I am still not quite ready to dive in and read all of her words just yet. That day will come, but this is not it. My spirits were lifted simply by sifting through the contents of her box. Today that was more than enough.

 

~~~~~

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This picture by Egyptian artist Kerolos Safwat, entitled “First Day in Heaven”, immediately made me think of my Mom. This is how I envision the moment when she finally met Jesus.

Photo credit goo.gl/images/JUmrQT

Women of the Year

Each year a certain mainstream magazine publishes its Women of the Year. Their choices range from the obvious to the obscure, featuring women who have made remarkable impacts on their little corners of the world. That got me to thinking: What women have made a difference in my life in the last year? Who would I dub my Women of the Year?

2017 was one of the most extraordinary years of my life. I had recently resigned from a 24-year career in teaching and had more flexibility than before. I traveled to places I’d only dreamed of: Israel, Alaska, and Poland. I saw my only daughter marry into an absolutely terrific family. I began and ended a second career. 2017 was hard and wonderful and everything in between.

As I reflect on the last twelve months, the people and experiences that shaped me, I see that two very different ladies have taught me the same very important lesson: gratitude.

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From the time I met a group of Holocaust Survivors four years ago, I began praying about going to Israel. It is a tiny, mysterious land, ripe with historical and spiritual significance. It was also home to some new friends who had almost immediately wrapped themselves around my heart. But making a trip to Israel is no small feat. There are places where it simply is not wise for a woman to go alone. I have never been farther than the shopping mall by myself, and I can get lost going somewhere I’ve been a dozen times. There was no way I could do this on my own. Enter Karen. I shared with her my dream of making the trip to Israel: I had the time and the money (a totally cool story in itself) but I needed someone with experience to go with me. She immediately volunteered.

Here’s the thing. I could not have chosen a more perfect travel companion if I’d tried. Karen is a former airlines employee who has literally been all over the world, including several trips to Israel. While I am a very much the introvert, Karen has never met a stranger. She has contacts in most any country or culture you can possibly imagine…and even when she doesn’t, she knows someone who does. She’s also extremely laid back, which was a much needed balance to my OCD tendency to over-plan and then nut up a little when the plan doesn’t work. So this woman, this amazing woman, at her own expense, gave up a month of her life to accompany me on the trip of my dreams. Wow.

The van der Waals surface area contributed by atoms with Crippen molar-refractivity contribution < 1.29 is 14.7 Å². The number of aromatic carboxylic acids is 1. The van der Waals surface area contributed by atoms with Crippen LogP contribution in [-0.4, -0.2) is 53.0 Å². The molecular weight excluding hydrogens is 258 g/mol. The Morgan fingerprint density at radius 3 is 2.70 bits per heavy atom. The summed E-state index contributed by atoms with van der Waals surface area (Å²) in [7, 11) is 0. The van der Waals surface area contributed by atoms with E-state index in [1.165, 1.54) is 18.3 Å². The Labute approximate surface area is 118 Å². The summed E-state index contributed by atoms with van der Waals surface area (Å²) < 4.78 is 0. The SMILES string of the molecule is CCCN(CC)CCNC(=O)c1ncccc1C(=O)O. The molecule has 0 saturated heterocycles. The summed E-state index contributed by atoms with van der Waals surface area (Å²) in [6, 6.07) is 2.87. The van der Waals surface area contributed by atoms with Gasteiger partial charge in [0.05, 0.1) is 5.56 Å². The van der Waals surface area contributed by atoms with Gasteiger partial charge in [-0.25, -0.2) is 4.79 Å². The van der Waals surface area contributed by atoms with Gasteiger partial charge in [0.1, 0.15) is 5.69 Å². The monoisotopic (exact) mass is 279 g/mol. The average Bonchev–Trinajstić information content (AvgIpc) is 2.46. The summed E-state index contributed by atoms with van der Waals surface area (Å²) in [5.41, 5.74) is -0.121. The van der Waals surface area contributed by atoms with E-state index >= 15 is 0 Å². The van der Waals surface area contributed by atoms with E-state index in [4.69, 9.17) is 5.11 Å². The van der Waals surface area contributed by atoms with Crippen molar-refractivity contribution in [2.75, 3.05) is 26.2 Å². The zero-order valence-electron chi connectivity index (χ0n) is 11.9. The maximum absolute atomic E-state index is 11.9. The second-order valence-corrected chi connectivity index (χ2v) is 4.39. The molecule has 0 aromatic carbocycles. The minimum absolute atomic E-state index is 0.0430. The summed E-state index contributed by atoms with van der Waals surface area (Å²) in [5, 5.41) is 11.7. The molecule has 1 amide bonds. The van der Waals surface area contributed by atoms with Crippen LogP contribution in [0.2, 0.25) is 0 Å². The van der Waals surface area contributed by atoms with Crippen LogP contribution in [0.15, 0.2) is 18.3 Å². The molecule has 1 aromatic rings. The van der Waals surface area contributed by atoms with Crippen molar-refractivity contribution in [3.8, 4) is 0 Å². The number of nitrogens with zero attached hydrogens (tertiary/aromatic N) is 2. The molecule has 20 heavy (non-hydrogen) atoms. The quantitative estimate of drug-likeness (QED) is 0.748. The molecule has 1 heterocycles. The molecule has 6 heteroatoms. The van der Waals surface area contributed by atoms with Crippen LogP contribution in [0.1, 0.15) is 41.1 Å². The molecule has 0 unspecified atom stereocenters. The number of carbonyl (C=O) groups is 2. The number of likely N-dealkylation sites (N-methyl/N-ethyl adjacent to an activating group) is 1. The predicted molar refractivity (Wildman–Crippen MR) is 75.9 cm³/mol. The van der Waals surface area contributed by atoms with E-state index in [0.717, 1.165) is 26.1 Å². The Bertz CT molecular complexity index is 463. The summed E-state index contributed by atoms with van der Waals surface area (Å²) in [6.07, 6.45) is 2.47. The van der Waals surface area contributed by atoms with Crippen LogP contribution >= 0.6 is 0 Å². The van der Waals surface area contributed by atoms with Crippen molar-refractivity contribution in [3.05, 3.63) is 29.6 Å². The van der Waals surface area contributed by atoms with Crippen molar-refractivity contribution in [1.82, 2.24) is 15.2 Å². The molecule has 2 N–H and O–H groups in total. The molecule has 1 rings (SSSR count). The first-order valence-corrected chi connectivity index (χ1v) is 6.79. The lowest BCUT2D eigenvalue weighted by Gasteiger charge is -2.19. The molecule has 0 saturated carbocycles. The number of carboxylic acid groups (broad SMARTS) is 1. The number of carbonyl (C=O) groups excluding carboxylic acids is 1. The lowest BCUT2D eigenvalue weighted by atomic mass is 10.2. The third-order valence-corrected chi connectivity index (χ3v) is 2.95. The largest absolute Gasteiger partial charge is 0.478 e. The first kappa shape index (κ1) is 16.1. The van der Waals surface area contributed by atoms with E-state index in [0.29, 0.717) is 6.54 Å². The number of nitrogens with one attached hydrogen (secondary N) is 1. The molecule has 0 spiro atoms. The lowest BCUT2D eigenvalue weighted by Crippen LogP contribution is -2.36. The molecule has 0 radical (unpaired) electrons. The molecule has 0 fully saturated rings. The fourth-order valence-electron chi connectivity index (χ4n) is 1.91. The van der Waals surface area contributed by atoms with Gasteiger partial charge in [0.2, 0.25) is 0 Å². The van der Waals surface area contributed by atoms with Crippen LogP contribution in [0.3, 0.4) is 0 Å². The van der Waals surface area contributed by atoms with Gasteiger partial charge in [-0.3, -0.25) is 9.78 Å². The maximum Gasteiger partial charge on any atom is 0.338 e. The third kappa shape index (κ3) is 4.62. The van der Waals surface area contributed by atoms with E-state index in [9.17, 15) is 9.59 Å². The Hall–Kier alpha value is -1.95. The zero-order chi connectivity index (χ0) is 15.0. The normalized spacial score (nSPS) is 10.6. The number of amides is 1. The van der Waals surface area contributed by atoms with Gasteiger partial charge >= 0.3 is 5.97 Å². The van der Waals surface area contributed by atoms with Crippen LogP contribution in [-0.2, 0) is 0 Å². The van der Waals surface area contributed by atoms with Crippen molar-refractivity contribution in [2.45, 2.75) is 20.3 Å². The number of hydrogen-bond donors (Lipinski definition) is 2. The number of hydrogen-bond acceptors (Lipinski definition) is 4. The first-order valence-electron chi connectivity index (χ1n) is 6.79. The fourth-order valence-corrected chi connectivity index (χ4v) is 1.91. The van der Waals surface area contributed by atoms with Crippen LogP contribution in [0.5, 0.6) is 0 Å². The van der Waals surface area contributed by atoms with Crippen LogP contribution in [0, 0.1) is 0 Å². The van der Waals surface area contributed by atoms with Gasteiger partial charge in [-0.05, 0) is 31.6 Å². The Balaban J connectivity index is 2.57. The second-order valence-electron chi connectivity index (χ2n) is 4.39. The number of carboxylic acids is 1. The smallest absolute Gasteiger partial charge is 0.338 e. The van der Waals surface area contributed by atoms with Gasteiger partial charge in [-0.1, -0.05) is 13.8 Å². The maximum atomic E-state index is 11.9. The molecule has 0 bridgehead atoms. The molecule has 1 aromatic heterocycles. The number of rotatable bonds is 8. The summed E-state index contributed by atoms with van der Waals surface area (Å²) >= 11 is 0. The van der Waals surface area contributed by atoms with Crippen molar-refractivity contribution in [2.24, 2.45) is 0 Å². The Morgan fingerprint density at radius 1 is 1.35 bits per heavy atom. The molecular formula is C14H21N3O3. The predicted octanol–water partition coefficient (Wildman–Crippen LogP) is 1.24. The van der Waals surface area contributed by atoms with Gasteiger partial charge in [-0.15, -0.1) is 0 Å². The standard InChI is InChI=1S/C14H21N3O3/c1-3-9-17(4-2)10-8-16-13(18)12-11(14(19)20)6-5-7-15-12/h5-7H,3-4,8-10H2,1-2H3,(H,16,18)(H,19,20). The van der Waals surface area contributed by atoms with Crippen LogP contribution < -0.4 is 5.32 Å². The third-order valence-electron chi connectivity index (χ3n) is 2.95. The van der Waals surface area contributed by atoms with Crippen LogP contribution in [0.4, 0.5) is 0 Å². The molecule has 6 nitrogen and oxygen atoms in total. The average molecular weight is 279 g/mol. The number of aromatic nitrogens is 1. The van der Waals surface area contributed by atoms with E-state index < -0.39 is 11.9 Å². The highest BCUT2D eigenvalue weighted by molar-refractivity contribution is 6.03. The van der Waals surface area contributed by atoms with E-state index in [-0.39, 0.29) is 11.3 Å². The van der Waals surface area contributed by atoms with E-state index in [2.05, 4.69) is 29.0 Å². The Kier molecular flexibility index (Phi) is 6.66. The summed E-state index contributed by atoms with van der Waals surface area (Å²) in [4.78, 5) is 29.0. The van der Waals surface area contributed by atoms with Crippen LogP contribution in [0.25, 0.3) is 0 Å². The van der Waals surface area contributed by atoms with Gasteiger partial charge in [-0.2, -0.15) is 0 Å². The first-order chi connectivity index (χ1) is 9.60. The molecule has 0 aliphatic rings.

That’s not even the best thing about Karen. Karen is a woman who has this uncanny ability to breathe in chaos and breathe out peace. If you are around her for more than five minutes, you will hear her say, “I’m so grateful….” All day. In any situation. Now most people have a pet saying, like, “You know what I mean?” or “Ummm” or some such. That can get annoying. Once you notice it, you can’t un-notice it. Not so with Karen. A genuine heart of gratitude continually flows out of her. It is, without question, who she is. And after spending time with her, it starts to color who you are and how you see the world around you.

More than once we got lost in questionable neighborhoods and the two block walk back to our lodging might easily turn into a mile or more. Somehow we always managed to find our way back, fueled by her optimism and excellent memory. Even the wrong turns became mini adventures. I saw new places and ate new foods and tried new things that I probably never would have on my own. And I am grateful for the experience.

IMG_0042The second woman who has taught me gratitude is my friend Hawa. She is from Sudan, the mother of nine of the sweetest children I’ve ever met, and though we are different in practically every way imaginable, she is my sister and I cannot imagine living my life without her.